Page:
Have you heard about the Montessori Method and wondered what a Montessori homeschool curriculum is like? Listen in as expert guide Natalie Cottrell talks about this educational method, how you can easily implement it at home with your young kids, and how to encourage a natural love of learning in your home.
Welcome to the show notes for Episode #75 of the Homeschool with Moxie podcast!
As a former classroom teacher, now homeschooling mom of five, I love to equip and encourage other homeschooling families.
On the Homeschool with Moxie Podcast our goal is to inspire and encourage you with actionable strategies to take you from overwhelmed to confident in your homeschool adventure. Listen to interviews with amazing influencers in the homeschool world and beyond.
Thinking about homeschooling? Homeschooling 101 is a journey in self-discovery for parents who are interested in the homeschooling option, but just need some insider informationto help bring clarity to the decision making process. It’s like a birds-eye view of homeschooling.
EPISODE #75: What’s the Montessori Method All About? Conversation with Natalie Cottrell
Natalie runs Grasshopper Montessori in Seattle. She knows a thing or two about this educational method and shares her best tips with us! Listen in if you would like to know what a Montessori homeschool curriculum would look like.
Check out Natalie’s resources here:
- Grasshopper Academics Website – purchase downloadable e-Books and physical Montessori Homeschool curriculum
- Grasshopper Academics on Instagram
- Grasshopper Academics Facebook Group – The Village
- Grasshopper Montessori – preschool in Seattle
Montessori Homeschool Curriculum
Intro to Our Guest
Abby: Welcome to episode 75, we’re going to be talking about the Montessori method and how to use everyday items in your home school as educational tools. So, it’s an interesting episode, especially if you have preschool and kindergarten first grade age students. This is going to be applicable to you.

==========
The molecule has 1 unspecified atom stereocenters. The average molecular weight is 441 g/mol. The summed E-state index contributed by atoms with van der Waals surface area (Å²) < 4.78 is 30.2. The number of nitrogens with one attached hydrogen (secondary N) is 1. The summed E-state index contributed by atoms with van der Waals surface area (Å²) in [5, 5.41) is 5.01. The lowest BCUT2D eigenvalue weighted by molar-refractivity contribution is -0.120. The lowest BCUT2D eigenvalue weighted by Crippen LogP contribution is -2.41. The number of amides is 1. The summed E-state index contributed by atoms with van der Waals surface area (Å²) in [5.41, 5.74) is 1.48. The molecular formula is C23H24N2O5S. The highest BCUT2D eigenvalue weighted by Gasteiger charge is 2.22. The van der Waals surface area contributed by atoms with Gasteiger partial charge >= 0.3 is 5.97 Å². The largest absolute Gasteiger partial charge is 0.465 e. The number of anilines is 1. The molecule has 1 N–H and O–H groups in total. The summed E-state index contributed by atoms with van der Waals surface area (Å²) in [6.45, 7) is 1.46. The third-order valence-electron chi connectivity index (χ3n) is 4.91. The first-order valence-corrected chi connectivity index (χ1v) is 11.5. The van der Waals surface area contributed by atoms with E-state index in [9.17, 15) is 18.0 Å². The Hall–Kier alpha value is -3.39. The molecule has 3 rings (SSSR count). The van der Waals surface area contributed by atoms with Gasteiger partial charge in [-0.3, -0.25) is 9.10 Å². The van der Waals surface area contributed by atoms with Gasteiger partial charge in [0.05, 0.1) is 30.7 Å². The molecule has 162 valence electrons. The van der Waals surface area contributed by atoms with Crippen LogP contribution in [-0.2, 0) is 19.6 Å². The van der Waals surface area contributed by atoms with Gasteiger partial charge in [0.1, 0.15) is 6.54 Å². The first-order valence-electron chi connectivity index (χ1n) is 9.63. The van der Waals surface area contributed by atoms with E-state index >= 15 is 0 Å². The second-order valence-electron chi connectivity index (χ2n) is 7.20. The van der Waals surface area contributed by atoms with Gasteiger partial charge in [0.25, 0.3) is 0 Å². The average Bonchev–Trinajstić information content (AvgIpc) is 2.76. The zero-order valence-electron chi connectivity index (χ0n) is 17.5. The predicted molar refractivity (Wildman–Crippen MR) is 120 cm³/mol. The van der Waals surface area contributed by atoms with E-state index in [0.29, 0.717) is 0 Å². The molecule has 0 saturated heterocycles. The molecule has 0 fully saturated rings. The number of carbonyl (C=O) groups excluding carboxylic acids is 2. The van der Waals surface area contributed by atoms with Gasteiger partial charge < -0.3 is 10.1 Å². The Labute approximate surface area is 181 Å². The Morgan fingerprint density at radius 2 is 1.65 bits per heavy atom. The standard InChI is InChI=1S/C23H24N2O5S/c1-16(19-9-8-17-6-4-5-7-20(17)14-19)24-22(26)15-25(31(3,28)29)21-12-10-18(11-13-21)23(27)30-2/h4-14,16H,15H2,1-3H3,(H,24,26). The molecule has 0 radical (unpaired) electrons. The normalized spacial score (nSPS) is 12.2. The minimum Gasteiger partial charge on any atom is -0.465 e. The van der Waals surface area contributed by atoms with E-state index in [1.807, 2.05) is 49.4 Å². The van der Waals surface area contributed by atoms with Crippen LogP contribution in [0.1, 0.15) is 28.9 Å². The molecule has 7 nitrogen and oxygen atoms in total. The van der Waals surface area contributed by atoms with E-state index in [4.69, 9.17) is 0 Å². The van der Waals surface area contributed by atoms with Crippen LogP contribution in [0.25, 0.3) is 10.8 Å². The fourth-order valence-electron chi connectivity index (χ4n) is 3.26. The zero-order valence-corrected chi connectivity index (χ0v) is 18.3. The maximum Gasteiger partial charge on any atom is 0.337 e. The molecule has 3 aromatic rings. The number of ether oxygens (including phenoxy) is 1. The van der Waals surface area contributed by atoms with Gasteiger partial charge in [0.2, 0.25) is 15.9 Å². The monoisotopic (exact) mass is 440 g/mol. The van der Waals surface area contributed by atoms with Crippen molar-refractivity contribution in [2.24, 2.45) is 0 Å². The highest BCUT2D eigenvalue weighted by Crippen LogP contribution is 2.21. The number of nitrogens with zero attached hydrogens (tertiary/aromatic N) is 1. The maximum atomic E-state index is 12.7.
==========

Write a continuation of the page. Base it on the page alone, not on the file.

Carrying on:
I was able to chat with Natalie Cottrell who runs Grasshopper Montessori a Seattle preschool that uses the Montessori method. So, it was interesting to get some insider information. I’m not super familiar with the Montessori method. It’s one of those things where when you homeschool all these terms are thrown around right and you hear of all the different ways and methods you could use to home school.
Well, Montessori is just another one of those that if you have young kids, this might really resonate with you. You might want to check out Natalie’s site and learn a little bit more about it. But even if you’re not using the Montessori method in your home school, I think what Natalie has to share with us about the way kids learn and using some everyday items to help you in your home schooling with your children.
I think it’s going to be inspirational. It’s going to give you some practical ideas that you can use even this week.
So, sit back and enjoy, here’s my conversation with Natalie about the Montessori method and Montessori homeschool curriculum ideas.
Natalie, thanks for joining us on today’s podcast.
Natalie: Abby, thank you so much for having me. I’m so honored to be here today.
Abby: for sure. So, as we start out, can you introduce yourself to my audience and tell us a little bit about your business.
Natalie: Absolutely And thank you for giving me an opportunity to do so. My name is Natalie Cottrell. I am an expert in teaching you how to teach your kids. Nobody else do what I do baby. I am broadcasting live from Seattle, Washington, where I am the founder owner and director of Grasshopper Montessori.
We are an academic preschool with a focus on kindergarten preparedness. I also have an in-home program where I work one on one with kids in their homes, customizing curriculum based upon each child’s interests, skills and needs the in home program is also an opportunity for me to connect with the parents and teach the parents how to translate their children’s behaviors and how to set up their unique environments to make them conducive to their child’s independence and education.
Most of my students go into kindergarten with exiting kindergarten skills. They can Read and write full sentences spelled by recall a plethora of sight words add numbers to 10, but most importantly, they maintain their natural joy of learning. I started grasshopper academics as a means to bring my program to you. Grasshopper academics is an online source for downloadable e books, personally created by yours truly ship herbal curriculum and most importantly, inspiration.